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Why Disparate Impact Claims Are Essential To Racial Justice

Sean McElwee

Today, in a 5-4 decision, the Supreme Court upheld that the discrimination cases under the Fair Housing Act do not need to show explicit discrimination, but can include “disparate impact” claims. This is an essential and necessary provision for the fight for racial equity.

A recent Demos report, The Racial Wealth Gap: Why Policy Matters, finds that closing the wealth gap in homeownership rates would dramatically reduce the racial wealth gap.


Demos finds that equalizing Black and Latino homeownership rates with those of whites raises wealth among Black and Latino families, and thereby reduces the racial wealth gap. The wealth gap between white and Black families decreases by $32,113 to $71,920 and the wealth gap between white and Latino families decreases by $29,213 to $73,585. Demos also finds that equalizing homeownership returns would further reduce the gap.


Disparate impact is a vital tool for ensuring fair housing, and therefore for reducing the racial wealth gap. The Justice Department used disparate impact to settle with Bank of America for $335 million after it was discovered that a mortgage company purchased by BofA had been pushing blacks and Latinos into subprime loans when a similar white borrower would have qualified for a prime loan. Disparate impact matters because there was no official policy that required blacks and Latinos to get worse loans, but rather subtle racial biases driving the result.

Disparate impact is key to fighting racism that extends beyond merely the explicit racism most Americans know is wrong. As Demos Senior Fellow Ian Haney Lopez told me, “ We have to get away from this idea that there is one sort of racism and it wears a Klan hood. Of course, that is an egregious form of racism, but there are many other forms of racism. There are racisms.” Indeed, the very case the Court decided is a great example of how less explicit forms of racism can erode the American dream. When the Texas Department of Housing and Community Affairs approved tax credits, they predominantly did so in non-white neighborhoods. At the same time, the department disproportionately denied the claims in white neighborhoods. A federal judge decided that regardless of racial intent, the result had a “disparate impact” and increased neighborhood segregation.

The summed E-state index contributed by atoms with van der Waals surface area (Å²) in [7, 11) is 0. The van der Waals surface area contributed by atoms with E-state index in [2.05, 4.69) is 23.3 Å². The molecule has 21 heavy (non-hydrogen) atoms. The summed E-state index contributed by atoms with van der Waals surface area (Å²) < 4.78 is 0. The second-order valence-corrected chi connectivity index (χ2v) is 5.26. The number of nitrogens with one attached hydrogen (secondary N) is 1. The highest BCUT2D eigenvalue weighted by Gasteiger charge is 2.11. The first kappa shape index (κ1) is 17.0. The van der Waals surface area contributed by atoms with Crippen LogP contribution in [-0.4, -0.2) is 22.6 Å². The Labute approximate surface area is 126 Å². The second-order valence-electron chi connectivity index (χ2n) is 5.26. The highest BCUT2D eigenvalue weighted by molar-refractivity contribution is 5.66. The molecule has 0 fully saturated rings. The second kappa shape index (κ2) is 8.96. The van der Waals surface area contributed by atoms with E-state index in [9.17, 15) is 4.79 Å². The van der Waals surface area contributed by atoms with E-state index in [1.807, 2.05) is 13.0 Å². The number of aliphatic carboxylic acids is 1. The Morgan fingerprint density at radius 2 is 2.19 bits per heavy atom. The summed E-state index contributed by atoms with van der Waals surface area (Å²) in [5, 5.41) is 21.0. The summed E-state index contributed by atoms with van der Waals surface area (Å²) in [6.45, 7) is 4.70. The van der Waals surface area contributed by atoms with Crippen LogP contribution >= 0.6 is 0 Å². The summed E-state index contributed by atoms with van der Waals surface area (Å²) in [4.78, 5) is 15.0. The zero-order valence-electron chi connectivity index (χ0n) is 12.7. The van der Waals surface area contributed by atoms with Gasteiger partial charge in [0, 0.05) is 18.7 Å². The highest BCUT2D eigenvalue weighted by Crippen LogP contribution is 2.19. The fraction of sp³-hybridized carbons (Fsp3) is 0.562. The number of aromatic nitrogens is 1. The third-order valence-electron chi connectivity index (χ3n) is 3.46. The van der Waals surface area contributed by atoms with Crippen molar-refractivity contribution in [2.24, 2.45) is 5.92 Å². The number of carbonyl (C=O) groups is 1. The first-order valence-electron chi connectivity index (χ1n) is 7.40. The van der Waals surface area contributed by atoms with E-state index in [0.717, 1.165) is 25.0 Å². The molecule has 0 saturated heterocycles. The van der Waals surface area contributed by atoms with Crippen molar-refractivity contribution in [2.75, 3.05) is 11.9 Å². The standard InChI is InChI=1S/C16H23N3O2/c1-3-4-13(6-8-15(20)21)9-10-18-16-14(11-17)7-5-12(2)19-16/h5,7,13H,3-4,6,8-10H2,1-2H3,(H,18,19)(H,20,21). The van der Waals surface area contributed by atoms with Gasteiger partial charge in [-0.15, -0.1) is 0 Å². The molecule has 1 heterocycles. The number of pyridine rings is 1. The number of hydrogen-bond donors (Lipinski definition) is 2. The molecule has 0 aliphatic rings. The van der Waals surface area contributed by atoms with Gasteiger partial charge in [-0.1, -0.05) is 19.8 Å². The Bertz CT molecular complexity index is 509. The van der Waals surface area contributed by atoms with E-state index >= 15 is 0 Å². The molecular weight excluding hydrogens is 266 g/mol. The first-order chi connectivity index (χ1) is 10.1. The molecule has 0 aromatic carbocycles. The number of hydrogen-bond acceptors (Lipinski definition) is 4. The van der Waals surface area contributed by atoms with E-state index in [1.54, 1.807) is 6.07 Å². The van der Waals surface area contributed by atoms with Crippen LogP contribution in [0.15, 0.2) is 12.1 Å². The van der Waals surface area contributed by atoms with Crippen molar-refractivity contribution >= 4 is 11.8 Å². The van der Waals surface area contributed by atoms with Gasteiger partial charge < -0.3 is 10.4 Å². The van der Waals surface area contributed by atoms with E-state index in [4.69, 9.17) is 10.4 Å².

In the status quo, poor whites end up living in richer neighborhoods than middle class Blacks and Latinos. This is important because NYU sociologist Patrick Sharkey finds, “Neighborhood poverty alone accounts for a greater portion of the black-white downward mobility gap than the effects of parental education, occupation, labor force participation, and a range of other family characteristics combined.” Systemic racism means that the financial crisis has set Black families back far more than white families, further exacerbating the racial wealth gap. Indeed, current projections suggest that in 2031, the racial wealth gap will be as large as it was in 1999. A key reason for this is homeownership policies.

Even today, 3.7 million Americans each year face housing discrimination. As the National Fair Housing Alliance notes in a press release, “Disparate impact is an important protection for all of us… Neighborhoods still trying to recover from the financial crisis can have hope because disparate impact is an important tool in addressing unfair practices that contribute to economic and wealth disparities.” Today’s decision is a step forward for a more racially equitable America.